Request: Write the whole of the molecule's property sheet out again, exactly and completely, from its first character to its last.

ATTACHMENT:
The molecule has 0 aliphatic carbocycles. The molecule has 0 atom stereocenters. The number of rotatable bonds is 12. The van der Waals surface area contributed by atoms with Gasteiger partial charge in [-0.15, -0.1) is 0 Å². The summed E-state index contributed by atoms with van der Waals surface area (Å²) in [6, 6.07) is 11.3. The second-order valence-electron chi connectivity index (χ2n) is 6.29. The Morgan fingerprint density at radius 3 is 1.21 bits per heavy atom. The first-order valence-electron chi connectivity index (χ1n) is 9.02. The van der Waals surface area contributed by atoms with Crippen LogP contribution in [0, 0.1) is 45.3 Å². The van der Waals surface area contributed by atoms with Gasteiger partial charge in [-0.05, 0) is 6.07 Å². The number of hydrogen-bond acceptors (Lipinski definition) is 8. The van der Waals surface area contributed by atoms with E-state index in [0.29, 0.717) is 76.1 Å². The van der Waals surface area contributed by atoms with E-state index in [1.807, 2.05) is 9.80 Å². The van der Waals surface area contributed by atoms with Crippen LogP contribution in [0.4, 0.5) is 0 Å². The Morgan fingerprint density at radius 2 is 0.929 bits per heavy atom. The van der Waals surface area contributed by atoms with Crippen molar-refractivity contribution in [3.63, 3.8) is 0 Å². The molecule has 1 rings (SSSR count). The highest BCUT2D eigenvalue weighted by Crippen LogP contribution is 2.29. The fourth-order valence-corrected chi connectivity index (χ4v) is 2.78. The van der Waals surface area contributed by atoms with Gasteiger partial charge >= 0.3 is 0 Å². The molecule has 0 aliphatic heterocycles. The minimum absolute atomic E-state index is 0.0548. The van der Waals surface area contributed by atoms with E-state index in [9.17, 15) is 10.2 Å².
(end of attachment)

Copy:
The molecule has 0 aliphatic carbocycles. The molecule has 0 atom stereocenters. The number of rotatable bonds is 12. The van der Waals surface area contributed by atoms with Gasteiger partial charge in [-0.15, -0.1) is 0 Å². The summed E-state index contributed by atoms with van der Waals surface area (Å²) in [6, 6.07) is 11.3. The second-order valence-electron chi connectivity index (χ2n) is 6.29. The Morgan fingerprint density at radius 3 is 1.21 bits per heavy atom. The first-order valence-electron chi connectivity index (χ1n) is 9.02. The van der Waals surface area contributed by atoms with Crippen LogP contribution in [0, 0.1) is 45.3 Å². The van der Waals surface area contributed by atoms with Gasteiger partial charge in [-0.05, 0) is 6.07 Å². The number of hydrogen-bond acceptors (Lipinski definition) is 8. The van der Waals surface area contributed by atoms with E-state index in [0.29, 0.717) is 76.1 Å². The van der Waals surface area contributed by atoms with E-state index in [1.807, 2.05) is 9.80 Å². The van der Waals surface area contributed by atoms with Crippen LogP contribution in [0.4, 0.5) is 0 Å². The Morgan fingerprint density at radius 2 is 0.929 bits per heavy atom. The van der Waals surface area contributed by atoms with Crippen molar-refractivity contribution in [3.63, 3.8) is 0 Å². The molecule has 1 rings (SSSR count). The highest BCUT2D eigenvalue weighted by Crippen LogP contribution is 2.29. The fourth-order valence-corrected chi connectivity index (χ4v) is 2.78. The van der Waals surface area contributed by atoms with Gasteiger partial charge >= 0.3 is 0 Å². The molecule has 0 aliphatic heterocycles. The minimum absolute atomic E-state index is 0.0548. The van der Waals surface area contributed by atoms with E-state index in [9.17, 15) is 10.2 Å².